Once retirement rolls around, many hard-working individuals are excited to take their much needed break from their busy lives as employees and business owners. However, after the vacation money has run out and the sunburn has faded away, many retirees are in search of exciting and meaningful experiences that can help pass their new-found time away. Devoting the skills and talents that retirees have developed throughout their career to help the efforts of a nonprofit organization is one meaningful way to pass this time.
It’s never too late to pursue a new dream or achieve new goals. Working with nonprofit organizations after you have retired can be a great opportunity to have a positive impact on the world. In a 2014 survey, Encore.org and market research firm Penn Schoen Berland found that roughly 21 million adults ages 50-70 expressed that they wanted to find work that addressed a variety of social needs, including education, the environment, human services, health care and more. If you are a current or soon-to-be retiree and you are hoping to find a nonprofit organization that can benefit from your unique skills and talents, here are three steps for making the jump into the second act of your career experience.
Find the Right Nonprofit
The first step in pursuing your encore career is to find the right nonprofit organization to work with. Ideally, the right nonprofit will be striving to tackle certain issues that you are passionate about. Additionally, you need to find an organization that is lacking in an area of your expertise. Your ability to have a positive impact on an organization combined with your passion for their projects will give you the best experience as you spend your retirement making a difference. If you’re having a hard time finding the right nonprofit organization for you, consider enrolling in a fellowship program that can help match your unique skill set and goals with an organization in need.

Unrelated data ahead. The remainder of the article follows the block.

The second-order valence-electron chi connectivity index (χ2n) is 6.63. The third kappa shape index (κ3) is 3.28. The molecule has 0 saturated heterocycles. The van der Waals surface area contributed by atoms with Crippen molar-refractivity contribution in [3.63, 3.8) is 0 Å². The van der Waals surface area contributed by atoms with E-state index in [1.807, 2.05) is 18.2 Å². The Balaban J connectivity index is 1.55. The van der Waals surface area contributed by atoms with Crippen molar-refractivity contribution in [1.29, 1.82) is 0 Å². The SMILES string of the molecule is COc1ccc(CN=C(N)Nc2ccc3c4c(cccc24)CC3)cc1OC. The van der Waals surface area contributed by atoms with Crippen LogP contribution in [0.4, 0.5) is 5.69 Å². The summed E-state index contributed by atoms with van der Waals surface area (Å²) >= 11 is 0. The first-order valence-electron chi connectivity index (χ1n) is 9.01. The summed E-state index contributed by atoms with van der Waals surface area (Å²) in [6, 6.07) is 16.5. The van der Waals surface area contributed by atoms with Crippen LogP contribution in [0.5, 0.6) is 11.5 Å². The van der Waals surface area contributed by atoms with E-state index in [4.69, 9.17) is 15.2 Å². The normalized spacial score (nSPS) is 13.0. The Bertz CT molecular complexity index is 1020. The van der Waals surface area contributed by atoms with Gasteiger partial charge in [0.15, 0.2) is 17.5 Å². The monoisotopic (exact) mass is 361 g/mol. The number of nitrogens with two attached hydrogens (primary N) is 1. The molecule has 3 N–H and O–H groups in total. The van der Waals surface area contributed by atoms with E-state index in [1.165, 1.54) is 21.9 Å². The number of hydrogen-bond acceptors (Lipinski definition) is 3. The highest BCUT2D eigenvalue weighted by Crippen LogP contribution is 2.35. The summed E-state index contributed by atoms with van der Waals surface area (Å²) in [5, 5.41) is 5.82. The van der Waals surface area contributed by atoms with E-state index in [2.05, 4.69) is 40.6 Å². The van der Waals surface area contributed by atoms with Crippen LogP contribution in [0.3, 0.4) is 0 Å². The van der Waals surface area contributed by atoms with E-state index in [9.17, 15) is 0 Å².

Obtain Any Additional Certifications
Things around the office may have run a little differently when you were in the workforce, but there’s no need to feel out of touch in this new technological age. Even though you don’t need to earn a new four-year-degree, you may find it useful to obtain an additional certification or two as you start to work with your chosen nonprofit organization. There are many classes, such as medical billing and coding training online courses, that allow you to gain additional certification all from the comfort of your own home and at your own pace. These courses tend to be a few weeks to a few months long, giving you the opportunity to get to work helping your nonprofit organization without too much of a delay.
Work Around Your Schedule
If you’re still hoping to travel the globe and visit your grandkids while having an impact, be sure to enroll in programs or work with organizations that are willing to accommodate your schedule. Afterall, it is your retirement and you should be enjoying yourself as much as you can. Fortunately, many positions for retirees are project-based and can last for only a few months. If you’re hoping to spend more time making a difference, there are also several opportunities to work full or part time for nonprofit organizations. Just be sure to pick the right position that fits your goals for retirement.
It’s important that as you strive to have the smoothest transition from work life to retirement to consider all the new goals that you have for yourself. If making a difference is one of those goals, be sure to consider volunteering your time and talents to help a nonprofit organization dedicated to addressing issues that you are passionate about. Look back at your life and consider what organizations and individuals had an influence on you. Consider the mentors that you had, the scholarships that you were awarded, and other help you received on your journey throughout your career. Then explore what ways you can give back and help others as they pursue their academic, career, and other positive goals. As you make this jump, be sure to find the right nonprofit organization for you, obtain any other additional certification that you may need, and work around your schedule and goals for retirement.